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Sooner SURPRISE
Brian Cazeneuve
December 29, 2003
Who would have guessed that football-mad Oklahoma is also a GYMNASTICS HOTBED?
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December 29, 2003

Sooner Surprise

Who would have guessed that football-mad Oklahoma is also a GYMNASTICS HOTBED?

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In the lobby of the International Gymnastics Hall of Fame in Oklahoma City, Russian icon Dimitri Bilozertchev, a triple gold medalist at the 1988 Olympics, and one of the Hall's newest inductees, admired the wall of legends that would soon bear his name and likeness. "Like Heaven," he said. "Growing up, what I knew of America was California for the beaches, New York for the buildings and Oklahoma because it's gymnastics country. Just look."� To the north, there's Edmond, home to the Shannon Miller Parkway. To the south, there's Norman, home not only to Bart Conner and Nadia Comaneci, the sport's First Couple, and International Gymnast, the world's largest gymnastics magazine, but also to the Oklahoma Sooners men's team, which went 26-0 last season and won its second straight NCAA title. "I remember the football players thanking us last year for carrying the athletic program," says 2003 NCAA all-round champion Daniel Furney. "That's respect."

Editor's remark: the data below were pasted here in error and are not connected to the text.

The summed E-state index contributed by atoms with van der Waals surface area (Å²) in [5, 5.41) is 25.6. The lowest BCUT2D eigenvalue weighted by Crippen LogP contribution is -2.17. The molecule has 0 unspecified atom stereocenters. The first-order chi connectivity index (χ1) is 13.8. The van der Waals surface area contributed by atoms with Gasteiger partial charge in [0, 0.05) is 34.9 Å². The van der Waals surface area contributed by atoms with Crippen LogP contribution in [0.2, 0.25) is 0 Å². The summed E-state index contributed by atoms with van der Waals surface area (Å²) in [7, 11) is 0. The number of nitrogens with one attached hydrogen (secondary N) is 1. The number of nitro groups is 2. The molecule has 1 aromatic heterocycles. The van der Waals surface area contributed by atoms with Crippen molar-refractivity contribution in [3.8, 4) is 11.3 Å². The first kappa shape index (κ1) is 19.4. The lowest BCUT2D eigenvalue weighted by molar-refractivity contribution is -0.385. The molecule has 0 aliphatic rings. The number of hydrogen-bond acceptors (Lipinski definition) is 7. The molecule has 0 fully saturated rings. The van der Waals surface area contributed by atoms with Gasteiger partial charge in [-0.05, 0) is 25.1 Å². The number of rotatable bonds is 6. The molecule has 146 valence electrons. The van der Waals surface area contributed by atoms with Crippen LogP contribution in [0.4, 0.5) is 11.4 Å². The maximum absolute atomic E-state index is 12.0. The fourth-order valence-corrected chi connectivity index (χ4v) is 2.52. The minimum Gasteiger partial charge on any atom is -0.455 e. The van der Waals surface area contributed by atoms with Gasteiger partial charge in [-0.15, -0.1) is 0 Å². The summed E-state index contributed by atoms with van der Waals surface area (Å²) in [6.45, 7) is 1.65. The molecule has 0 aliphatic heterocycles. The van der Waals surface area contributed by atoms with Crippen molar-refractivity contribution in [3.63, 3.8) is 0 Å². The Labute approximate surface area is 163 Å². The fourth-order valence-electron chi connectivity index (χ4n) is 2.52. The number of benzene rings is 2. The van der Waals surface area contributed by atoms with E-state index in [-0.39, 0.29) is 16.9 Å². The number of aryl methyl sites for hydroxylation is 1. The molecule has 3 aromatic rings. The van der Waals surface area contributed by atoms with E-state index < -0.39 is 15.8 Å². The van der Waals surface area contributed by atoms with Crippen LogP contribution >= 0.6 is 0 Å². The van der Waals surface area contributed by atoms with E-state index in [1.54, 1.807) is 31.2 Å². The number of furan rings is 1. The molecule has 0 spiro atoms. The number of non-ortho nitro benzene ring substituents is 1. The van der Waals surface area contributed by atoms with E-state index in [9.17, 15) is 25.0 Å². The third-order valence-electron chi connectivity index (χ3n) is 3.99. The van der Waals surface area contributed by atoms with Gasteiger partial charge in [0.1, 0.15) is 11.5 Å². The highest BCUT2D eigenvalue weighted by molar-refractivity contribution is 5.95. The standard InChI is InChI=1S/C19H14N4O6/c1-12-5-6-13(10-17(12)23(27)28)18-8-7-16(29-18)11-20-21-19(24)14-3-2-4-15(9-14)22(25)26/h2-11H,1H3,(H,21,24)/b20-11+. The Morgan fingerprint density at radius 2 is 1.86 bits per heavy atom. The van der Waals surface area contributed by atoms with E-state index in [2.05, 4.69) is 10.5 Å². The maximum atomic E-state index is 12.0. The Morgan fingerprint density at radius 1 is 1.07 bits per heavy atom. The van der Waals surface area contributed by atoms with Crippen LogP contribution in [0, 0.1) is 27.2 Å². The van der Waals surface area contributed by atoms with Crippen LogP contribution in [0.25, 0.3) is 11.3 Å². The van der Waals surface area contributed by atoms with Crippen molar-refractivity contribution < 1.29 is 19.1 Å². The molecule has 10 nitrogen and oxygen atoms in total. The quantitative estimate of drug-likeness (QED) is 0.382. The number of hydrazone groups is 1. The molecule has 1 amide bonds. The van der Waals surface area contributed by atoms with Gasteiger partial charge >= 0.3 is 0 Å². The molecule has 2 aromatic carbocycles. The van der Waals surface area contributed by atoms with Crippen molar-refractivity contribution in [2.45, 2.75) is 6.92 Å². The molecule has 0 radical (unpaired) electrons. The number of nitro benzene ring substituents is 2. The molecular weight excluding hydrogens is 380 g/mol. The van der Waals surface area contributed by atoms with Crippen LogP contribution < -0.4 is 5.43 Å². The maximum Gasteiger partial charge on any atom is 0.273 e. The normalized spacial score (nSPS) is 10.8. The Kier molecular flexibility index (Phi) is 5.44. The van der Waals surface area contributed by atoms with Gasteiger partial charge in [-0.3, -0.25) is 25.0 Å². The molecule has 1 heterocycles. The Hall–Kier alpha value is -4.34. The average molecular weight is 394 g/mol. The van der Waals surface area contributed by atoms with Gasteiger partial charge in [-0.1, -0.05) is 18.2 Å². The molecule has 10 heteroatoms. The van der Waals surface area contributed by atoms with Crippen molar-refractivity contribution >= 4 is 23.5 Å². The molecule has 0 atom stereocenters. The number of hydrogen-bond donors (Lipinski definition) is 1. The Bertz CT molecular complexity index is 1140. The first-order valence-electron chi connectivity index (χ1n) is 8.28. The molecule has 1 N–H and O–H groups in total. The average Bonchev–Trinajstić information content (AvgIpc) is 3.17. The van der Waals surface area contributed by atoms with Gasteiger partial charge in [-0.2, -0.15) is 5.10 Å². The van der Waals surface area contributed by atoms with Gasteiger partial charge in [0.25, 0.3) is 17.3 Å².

While parallel bars will never supplant pigskin in the heart of Oklahomans, gymnastics has won over one of the biggest football names in the state. "The upper-body strength in gymnastics is really superior to that in any other sport," says former Sooners football coach Barry Switzer. "I can't understand how they do what they do."

He might want to ask his wife, Becky (n�e Dunning), a member of the coaching staff for the 1988 U.S. Olympic women's team and a pioneer in Oklahoma gymnastics. In the late '60s she was a prot�g�e of Leon Nance, the principal of Shields Heights Elementary in Oklahoma City. In the school's cafeteria Nance started the Oklahoma Twisters, a tumbling group that welcomed girls ages 12 to 17 and became the forerunner of the country's larger gymnastics clubs. "We didn't have state-of-the-art training situations," Becky Switzer says. "We had a state-of-the-heart situation." The girls tumbled on a hard tile floor on which the 40-by-40-foot dimensions of a floor-exercise mat were marked out in masking tape. "Everyone had shin splints and bruised hands," Switzer says. "We didn't care. There weren't many opportunities for girls then."

Nance went on scouting missions to Europe at his own expense, bringing back film of gymnastics routines from major international events. This gave the Twisters a leg up on domestic rivals; the club has placed nine gymnasts on the U.S. national team over the years. One was Janie Speaks, a 1964 Olympian who became the first woman to perform a full-twisting backflip, a skill that many at the time considered too manly.